It’s been five months since Twitter fell into the hands of Elon Musk, and it’s been an exciting ride. We’re here to dive into what’s happened in the past months and where the platform could be heading for the rest of this year.
What’s Up with Twitter Blue?
All hell broke loose when the $8/month paid subscription was first introduced on Twitter. Impersonators took advantage of the blue checkmark to publish tweets to look like they were from the actual company, inevitably causing chaos. Just days after Twitter Blue was introduced, the platform killed it again.
But not for long. Twitter Blue was resurrected from the dead and is still in place today. For $8/month, subscribers can edit their tweets, write tweets up to 4,000 characters, have their replies appear above others in threads, and access even more features.
One difference from the first rollout of Twitter Blue is that the blue checkmark will not appear right after subscribing. Accounts will still be reviewed to “ensure subscribed accounts meet all eligibility criteria” before the checkmark appears.
Lastly, account security is no longer free under Musk’s reign. To use two-factor authentication (like getting a code texted to you when you sign in), users must subscribe to Twitter Blue. There are other ways to authenticate your account if you don’t pay, but they aren’t convenient by any means.
Losing the Big Bucks
With all the changes happening on the platform and the rise in hate speech (we’ll talk about that in a sec), advertisers are taking their money and running.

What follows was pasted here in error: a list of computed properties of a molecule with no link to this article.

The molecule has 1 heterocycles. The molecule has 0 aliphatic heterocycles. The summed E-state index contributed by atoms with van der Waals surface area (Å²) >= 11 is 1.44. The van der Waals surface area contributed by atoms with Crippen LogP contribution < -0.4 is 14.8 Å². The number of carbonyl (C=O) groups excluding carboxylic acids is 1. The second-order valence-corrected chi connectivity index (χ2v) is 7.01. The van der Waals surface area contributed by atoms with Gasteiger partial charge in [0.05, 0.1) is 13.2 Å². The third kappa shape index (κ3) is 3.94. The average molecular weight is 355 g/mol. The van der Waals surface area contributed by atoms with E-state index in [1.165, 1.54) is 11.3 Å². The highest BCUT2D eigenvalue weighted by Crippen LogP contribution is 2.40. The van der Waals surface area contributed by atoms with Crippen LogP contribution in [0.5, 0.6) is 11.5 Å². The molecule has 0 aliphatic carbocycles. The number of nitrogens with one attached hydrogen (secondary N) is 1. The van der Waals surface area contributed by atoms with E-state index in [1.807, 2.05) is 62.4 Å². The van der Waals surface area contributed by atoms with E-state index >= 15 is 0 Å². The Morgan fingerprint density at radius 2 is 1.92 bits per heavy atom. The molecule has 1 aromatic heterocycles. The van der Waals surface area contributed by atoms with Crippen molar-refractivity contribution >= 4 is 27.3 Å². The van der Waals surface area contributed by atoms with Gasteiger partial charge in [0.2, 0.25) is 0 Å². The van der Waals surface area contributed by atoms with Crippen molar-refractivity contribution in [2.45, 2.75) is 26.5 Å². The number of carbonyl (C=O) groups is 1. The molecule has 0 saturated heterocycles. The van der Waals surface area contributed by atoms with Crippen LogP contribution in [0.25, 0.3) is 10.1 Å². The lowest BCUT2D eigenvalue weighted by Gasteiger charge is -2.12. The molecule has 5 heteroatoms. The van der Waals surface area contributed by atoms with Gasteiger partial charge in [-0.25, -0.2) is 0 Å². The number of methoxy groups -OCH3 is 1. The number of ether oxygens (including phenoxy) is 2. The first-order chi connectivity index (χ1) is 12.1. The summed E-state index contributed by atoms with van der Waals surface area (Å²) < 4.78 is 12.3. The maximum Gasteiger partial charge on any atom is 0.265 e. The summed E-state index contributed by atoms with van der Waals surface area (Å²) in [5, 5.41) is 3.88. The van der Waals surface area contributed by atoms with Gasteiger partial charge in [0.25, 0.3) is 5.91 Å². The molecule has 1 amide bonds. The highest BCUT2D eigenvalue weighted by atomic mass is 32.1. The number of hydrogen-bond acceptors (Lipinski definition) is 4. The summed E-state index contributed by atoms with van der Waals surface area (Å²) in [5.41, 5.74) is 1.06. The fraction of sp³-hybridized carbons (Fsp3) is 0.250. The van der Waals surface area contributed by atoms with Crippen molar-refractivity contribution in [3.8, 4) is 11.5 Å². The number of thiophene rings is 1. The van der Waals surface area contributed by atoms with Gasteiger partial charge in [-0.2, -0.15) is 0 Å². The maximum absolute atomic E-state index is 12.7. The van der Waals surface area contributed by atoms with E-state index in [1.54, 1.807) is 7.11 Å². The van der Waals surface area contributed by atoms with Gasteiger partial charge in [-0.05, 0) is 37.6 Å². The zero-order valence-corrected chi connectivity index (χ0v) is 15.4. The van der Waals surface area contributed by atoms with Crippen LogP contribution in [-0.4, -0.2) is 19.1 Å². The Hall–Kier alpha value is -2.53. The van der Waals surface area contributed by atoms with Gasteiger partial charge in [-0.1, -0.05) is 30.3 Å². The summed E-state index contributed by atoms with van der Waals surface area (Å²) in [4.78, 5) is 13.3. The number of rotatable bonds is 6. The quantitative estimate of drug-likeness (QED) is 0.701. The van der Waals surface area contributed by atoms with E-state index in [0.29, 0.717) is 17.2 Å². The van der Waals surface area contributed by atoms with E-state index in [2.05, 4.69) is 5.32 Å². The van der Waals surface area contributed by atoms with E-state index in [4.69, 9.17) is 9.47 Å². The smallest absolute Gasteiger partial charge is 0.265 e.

According to Reuters, more than 500 big-name advertisers have paused spending money on advertising on Twitter. On January 17 of this year, the company’s revenue was reportedly 40% lower than the same day the year before. Yikes.
Twitter also reversed its ban on political ads, which could be why many advertisers are leaving. Especially with a big presidential election coming up next year, companies might be hesitant to exist on a platform with the potential for intense controversy and hostile rhetoric.
The Rise of the Gold Checkmark
Twitter Blue for Businesses now exists for companies that are sticking it out and keeping Twitter in their social media strategy. They still have to pay the monthly subscription but receive a gold checkmark and a square profile picture rather than a round one.
This acts as a safety measure to ensure real companies can be told apart from any impersonators. Definitely a good move on Twitter’s part to keep any incidents like the one with Eli Lilly from happening again.
Increase in Hate Speech
In Elon Musk’s mission to protect free speech, he has restored over 60,000 accounts with more than 10,000 followers each. These accounts had previously been banned for hate speech. Many of these accounts reportedly belong to neo-Nazi and QAnon individuals.
From the time Musk took over until December 2022, there was a 200% increase in anti-Black slurs, researchers told the New York Times.
The Road Ahead
So far, no other platform has stepped up to the plate to take the place of Twitter. It remains the top platform for news and current events, and many businesses still utilize it in their social media strategies. Now only time will tell if Twitter survives.
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